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Guide To Concrete Repair

 Guide To Concrete Repair

Guide To Concrete Repair



Acknowledgment is due the original author of this guide, W. Glenn Smoak, for all his efforts to prepare the first edition. For this edition, many people were involved in conducting research and field work, which provided valuable information for this update, and their contributions and hard work are greatly appreciated. They include Kurt D. Mitchell, Richard Pepin, Gregg Day, Jim Bowen, Dr. Alexander Vaysburd, Dr. Benoit Bissonnette,in Joy, David (Warren) Starbuck, Dr. Matthew Klein, and John (Bret) Robertson. Dr. William F. Kepler obtained much of the funding to prepare this updated guide. Nancy Arthur worked extensively on reviewing and editing the guide specifications sections and was a great help making sure they said what I meant to say. Teri Manross deserves recognition for the numerous hours she put into reviewing, editing and formatting this Guide. The assistance of these and numerous others is gratefully acknowledged.

For decades, the Bureau of Reclamation (Reclamation) has published both the Concrete Manual and the Standard Specifications for Repair of Concrete, M-47. 1 The subsequent revisions of these two documents (Bureau of Reclamation, 1975 and 1996), particularly chapter 7 of the Concrete Manual, have formed the basis for much of the concrete repair performed on Reclamation projects.
ining successful repairs to concrete. This second edition of the Guide for Concrete Repair updates and revises the original Guide and M-47 to include much of the information gathered over the last 20 years through field work, international workshops, and collaborative research projects. The Guide is now in two parts: Part I consists of chapters A. through E., with appendices. Part II contains the M-47, which is updated with new information and formatted to follow current Reclamation specification standards. Reclamation operates and maintains hydroelectric and water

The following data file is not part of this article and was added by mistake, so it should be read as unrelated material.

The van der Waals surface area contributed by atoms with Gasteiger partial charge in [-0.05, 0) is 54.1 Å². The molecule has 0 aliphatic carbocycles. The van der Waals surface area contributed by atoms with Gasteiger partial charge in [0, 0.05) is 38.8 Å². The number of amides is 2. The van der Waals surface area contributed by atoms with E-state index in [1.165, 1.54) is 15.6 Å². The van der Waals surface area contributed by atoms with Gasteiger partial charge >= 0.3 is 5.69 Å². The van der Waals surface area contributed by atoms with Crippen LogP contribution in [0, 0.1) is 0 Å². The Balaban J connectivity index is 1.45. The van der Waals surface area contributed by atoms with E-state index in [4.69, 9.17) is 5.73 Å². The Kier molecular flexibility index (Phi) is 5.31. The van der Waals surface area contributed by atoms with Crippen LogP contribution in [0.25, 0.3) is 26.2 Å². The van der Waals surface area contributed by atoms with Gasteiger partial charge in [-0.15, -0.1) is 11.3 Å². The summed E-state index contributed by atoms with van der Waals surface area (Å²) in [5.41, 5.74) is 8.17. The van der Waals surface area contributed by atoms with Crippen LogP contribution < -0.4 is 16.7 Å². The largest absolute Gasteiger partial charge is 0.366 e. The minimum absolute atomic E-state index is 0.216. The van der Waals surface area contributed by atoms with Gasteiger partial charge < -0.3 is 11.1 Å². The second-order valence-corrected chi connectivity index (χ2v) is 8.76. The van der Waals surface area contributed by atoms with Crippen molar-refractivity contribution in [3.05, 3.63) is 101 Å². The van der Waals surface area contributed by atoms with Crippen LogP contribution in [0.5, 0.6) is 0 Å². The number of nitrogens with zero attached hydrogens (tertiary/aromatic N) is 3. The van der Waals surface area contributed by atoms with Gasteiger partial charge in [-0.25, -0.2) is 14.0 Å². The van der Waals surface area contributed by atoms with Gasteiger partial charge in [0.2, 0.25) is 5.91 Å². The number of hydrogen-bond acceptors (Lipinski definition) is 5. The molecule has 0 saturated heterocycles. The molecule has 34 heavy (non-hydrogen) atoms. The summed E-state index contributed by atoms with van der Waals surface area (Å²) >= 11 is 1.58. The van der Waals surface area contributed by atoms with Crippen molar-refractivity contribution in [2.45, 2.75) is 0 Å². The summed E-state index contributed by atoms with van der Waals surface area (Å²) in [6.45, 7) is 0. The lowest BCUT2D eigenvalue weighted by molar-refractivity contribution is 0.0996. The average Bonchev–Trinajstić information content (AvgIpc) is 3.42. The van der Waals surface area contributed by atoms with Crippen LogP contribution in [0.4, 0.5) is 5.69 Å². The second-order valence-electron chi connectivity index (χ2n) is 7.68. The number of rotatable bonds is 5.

resources structures in the Western United States. It serves as the fifth largest electric utility in the 17 Western States and the Nation’s largest wholesale water supplier, administering 348 reservoirs with a total storage capacity of 245 million acre-feet (1 acre-foot, or 325,851 gallons of water, supplies enough water for a family of four for 1 year). Reclamation provides 1 out of 5 Western farmers (140,000) with irrigation water for 10 million farmland acres that produce 60 percent of the Nation’s vegetables and 25 percent of its fruits and nuts.


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